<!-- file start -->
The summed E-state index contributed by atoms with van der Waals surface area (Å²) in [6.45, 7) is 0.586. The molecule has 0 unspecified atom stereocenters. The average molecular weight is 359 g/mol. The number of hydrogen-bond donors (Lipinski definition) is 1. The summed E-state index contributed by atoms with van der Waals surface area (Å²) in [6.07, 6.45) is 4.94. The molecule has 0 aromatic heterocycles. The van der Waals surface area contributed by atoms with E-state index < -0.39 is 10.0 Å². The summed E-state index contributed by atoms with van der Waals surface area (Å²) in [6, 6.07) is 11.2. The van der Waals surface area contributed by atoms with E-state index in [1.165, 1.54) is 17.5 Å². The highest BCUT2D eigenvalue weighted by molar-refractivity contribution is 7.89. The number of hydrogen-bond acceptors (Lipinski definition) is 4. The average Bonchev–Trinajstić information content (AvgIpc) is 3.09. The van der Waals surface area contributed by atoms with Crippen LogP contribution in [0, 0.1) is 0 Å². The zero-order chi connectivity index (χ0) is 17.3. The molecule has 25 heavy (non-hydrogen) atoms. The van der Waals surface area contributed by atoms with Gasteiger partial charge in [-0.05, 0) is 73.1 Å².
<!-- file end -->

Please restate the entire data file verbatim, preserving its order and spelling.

The summed E-state index contributed by atoms with van der Waals surface area (Å²) in [6.45, 7) is 0.586. The molecule has 0 unspecified atom stereocenters. The average molecular weight is 359 g/mol. The number of hydrogen-bond donors (Lipinski definition) is 1. The summed E-state index contributed by atoms with van der Waals surface area (Å²) in [6.07, 6.45) is 4.94. The molecule has 0 aromatic heterocycles. The van der Waals surface area contributed by atoms with E-state index < -0.39 is 10.0 Å². The summed E-state index contributed by atoms with van der Waals surface area (Å²) in [6, 6.07) is 11.2. The van der Waals surface area contributed by atoms with E-state index in [1.165, 1.54) is 17.5 Å². The highest BCUT2D eigenvalue weighted by molar-refractivity contribution is 7.89. The number of hydrogen-bond acceptors (Lipinski definition) is 4. The average Bonchev–Trinajstić information content (AvgIpc) is 3.09. The van der Waals surface area contributed by atoms with Crippen LogP contribution in [0, 0.1) is 0 Å². The zero-order chi connectivity index (χ0) is 17.3. The molecule has 25 heavy (non-hydrogen) atoms. The van der Waals surface area contributed by atoms with Gasteiger partial charge in [-0.05, 0) is 73.1 Å².